D-Day veteran gets military honour
A Blyth man has spoken of his delight after being awarded France's highest military and civil honour.
Ord Scott served as a radar operator aboard the HMS Frobisher – a Hawkins Class Royal Navy heavy cruiser – during the Second World War.
And the 91-year-old has now been recognised by the French Government with its Légion d’Honneur for his services in the Royal Navy at the Battle of Normandy in the summer of 1944.
His son, Malcolm, wrote to the British Ministry of Defence as he had heard that a number of Royal Navy personnel had received this award.
A great deal of information had been sought and verified by both British and French officials and the final decision was made by the French.
Ord said: “I’m really pleased to be awarded this honour and it was also nice to receive a congratulatory letter from the French Embassy thanking me for my military efforts that helped contribute to the liberation of France.”
The HMS Frobisher was deployed in March 1944 in the English Channel to take part in Operation Neptune.
Then on D-Day (June 6, 1944), it sailed with S6-force in the direction of Sword Beach and bombarded the German positions with its 7.5 inch guns in the Riva-Bella area.
It came under attack from German E Boats when assembling for this action. The ship provided Naval gunfire and assisted with the embarkation of the wounded.
On June 7, it again provided gunfire support during the Sword Beach assault and was slightly damaged by return fire from the shore.
HMS Frobisher supported the advance of the Allied land forces north of Caen, but after such heavy shelling, the ship then ran out of ammunition and had to return to Portsmouth for replenishment.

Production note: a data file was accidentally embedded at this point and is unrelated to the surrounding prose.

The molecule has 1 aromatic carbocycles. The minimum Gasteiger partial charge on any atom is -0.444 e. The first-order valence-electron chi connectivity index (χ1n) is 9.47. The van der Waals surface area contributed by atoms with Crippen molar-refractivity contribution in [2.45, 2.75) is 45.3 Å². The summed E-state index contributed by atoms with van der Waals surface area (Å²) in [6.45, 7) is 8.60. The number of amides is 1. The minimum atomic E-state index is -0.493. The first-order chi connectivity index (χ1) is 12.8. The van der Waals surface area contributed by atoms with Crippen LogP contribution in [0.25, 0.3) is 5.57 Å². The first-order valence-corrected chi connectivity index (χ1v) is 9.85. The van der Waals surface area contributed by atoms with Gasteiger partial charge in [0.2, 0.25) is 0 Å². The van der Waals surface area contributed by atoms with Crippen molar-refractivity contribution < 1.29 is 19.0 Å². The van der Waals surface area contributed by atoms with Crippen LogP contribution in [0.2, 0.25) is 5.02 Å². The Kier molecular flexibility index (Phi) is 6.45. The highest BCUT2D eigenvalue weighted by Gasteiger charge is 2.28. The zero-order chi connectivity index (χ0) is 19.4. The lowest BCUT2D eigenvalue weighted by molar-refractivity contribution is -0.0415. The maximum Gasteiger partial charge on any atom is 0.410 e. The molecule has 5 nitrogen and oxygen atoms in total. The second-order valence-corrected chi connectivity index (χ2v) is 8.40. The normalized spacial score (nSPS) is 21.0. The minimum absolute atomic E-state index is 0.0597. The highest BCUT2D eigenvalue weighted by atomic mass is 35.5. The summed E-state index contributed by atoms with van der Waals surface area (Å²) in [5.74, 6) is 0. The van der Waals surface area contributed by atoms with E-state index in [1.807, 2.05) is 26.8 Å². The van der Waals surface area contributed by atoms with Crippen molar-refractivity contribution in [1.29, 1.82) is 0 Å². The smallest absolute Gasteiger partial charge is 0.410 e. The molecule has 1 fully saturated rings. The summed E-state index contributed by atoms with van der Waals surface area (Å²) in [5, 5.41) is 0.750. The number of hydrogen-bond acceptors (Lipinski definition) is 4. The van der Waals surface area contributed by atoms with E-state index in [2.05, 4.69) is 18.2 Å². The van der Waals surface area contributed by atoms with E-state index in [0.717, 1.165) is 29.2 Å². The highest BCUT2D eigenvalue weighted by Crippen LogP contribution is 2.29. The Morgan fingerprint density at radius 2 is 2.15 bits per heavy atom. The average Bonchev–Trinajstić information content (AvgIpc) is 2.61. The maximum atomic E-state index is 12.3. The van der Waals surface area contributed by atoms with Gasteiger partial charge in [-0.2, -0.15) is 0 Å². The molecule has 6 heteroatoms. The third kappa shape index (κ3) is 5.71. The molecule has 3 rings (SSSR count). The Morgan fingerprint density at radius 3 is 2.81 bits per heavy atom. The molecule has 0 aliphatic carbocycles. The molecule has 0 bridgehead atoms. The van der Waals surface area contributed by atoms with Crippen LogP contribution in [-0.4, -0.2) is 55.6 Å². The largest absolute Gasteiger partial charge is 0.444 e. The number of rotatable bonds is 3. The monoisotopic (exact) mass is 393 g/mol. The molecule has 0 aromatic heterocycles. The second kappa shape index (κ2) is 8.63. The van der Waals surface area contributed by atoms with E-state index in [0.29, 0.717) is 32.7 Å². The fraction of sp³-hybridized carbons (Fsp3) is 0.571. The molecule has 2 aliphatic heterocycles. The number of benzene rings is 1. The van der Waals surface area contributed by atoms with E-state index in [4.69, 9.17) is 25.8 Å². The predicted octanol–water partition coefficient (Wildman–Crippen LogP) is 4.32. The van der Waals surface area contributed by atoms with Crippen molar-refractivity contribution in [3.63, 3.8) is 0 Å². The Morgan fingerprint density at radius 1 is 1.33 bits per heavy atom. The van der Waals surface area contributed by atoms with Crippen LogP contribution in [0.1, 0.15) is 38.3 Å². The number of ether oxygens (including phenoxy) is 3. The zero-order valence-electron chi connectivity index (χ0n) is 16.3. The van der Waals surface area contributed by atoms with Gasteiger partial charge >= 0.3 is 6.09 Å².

It was then deployed to assist at the construction of the famous Mulberry Harbour at Arromanches.
In July, the ship was attacked and bombed by a single aircraft that sadly killed a number of Royal Marines and wounded a number of other personnel. It was also attacked in Seine Bay the following month and seriously damaged by a long range circling torpedo fired by an enemy E Boat.
Following this, Ord was posted to Malta for his next ship – the Minesweeper HMS Clinton. He then served throughout the Mediterranean for the rest of the war on the Clinton, the Sea Salver (a salvage ship) and the LST 394, which was a tank landing ship.
After being demobbed following the war, Ord went back home and married Thelma in 1951. She died in 1991.
A formal presentation of the medal by the French Consulate is set to take place during a military ceremony at HMS Calliope on the Tyne.
Great grandfather from Blyth was a long-serving Co-op employee
Ord was born in Ridley Terrace, Cambois, in April 1926 and has lived in Blyth all of his life.
He left school at 14 and immediately started work as an errand boy for the Co-op at the small store that used to stand next to the Bebside Railway crossing.
Apart from his war service, he remained at the Co-op all of his working life for 49 years – becoming a manager of a number of stores until retiring in 1989.
He now lives in the Nye Bevan House sheltered housing complex in Blyth, where he has many friends, and he still regularly drives into Blyth for his shopping or to the Quayside for fish and chips.
Ord has a son and daughter, three grandchildren and two great grandsons, who are all very proud of him.